We are not insects or robots - but neither are we gods. If we were, we would be all knowing, all seeing, omnipotent. For such beings, nothing unexpected could happen. Everything would be subordinated to a grand design, and a rational will. Instead, we are somewhere in between, neither automata nor omnipotent beings. We act with a degree of voluntariness and rationality, but because we are not all knowing our actions often have consequences we do not anticipate. Moreover, we have not one grand design, but many rather smaller goals, which are not always clear cut or compatible with each other. Sometimes when we act in pursuit of one of them, something happens that is relevant to another. And, rather than being like ants whose interactions with other ants are programmed, people make arrangements in the tasks that they share with others, and these may turn our differently from any one person's plans.
To understand emotions, we need to know when and where we tend to experience them. In fact, we tend to experience them at just the points that happen frequently to higher animals including humans, but hardly ever to automata or gods. They arise when something unexpected happens, a situation to which we are not fully adapted, an event at which two different concerns clash, or when someone else does something more or less than we expected.
So we need some mechanism that can do three things. First, it must be able to handle interruptions and potential interruptions. It must signal when something urgent happens, or something that makes it necessary to abandon a plan, or when we must respond to some person with whom we have joint interests. At the same time, if we are doing something important to us, this same mechanism should screen out events of lower priority, and help us to continue with what we are doing.
Secondly, when a potential interruption does arise, the mechanism must be able to change priorities, and manage the problem of whether and how we should make a transition from one activity to another.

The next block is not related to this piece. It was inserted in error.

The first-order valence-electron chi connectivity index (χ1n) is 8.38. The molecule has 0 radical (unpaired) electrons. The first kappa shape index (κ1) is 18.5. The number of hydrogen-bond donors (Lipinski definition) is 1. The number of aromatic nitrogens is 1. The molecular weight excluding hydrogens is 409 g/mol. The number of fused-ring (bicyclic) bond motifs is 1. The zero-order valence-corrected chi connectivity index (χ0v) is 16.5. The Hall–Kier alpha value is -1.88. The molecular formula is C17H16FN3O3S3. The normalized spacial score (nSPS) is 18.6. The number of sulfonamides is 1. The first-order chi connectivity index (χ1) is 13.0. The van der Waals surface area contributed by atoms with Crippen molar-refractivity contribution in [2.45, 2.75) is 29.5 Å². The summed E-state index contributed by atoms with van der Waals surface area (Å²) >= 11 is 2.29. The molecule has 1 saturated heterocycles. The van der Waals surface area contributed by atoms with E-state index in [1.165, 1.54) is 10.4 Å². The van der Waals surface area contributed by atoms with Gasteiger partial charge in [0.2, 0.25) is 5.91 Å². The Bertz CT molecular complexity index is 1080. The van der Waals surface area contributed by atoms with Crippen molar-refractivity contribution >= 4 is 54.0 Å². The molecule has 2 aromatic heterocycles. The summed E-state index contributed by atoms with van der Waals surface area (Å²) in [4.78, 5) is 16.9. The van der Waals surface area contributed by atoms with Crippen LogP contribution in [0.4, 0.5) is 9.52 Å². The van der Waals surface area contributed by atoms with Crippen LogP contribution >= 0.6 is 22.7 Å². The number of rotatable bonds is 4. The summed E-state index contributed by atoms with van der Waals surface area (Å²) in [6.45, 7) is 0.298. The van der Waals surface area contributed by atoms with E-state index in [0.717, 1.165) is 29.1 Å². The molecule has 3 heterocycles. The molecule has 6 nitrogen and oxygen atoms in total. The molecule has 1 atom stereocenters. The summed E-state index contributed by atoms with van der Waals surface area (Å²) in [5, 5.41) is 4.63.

Thirdly, because some events are both important and unanticipated, we might want to reprogram ourselves in the light of whatever new knowledge we have acquired as a result of these events. This would be learning of a kind that is not just taking on specific data, but which involves making new plans or modifying existing goals. The mechanism must allow us to concentrate on reprogramming ourselves, even though the urgency of the moment has passed.
These functions correspond rather closely to what happens with emotions. Emotions happen when certain events affect our goals. Here we need to distinguish between emotions and moods. Emotions arise suddenly, and they last for seconds or minutes. Moods are emotional states that may be more vague, and they last for hours or days. The distinction between emotions and moods is like that between two types of muscular activity: contractions, which change the position of a limb, and muscle tone, which maintains posture. Discrete emotions are concerned with changing something, and moods with maintaining something.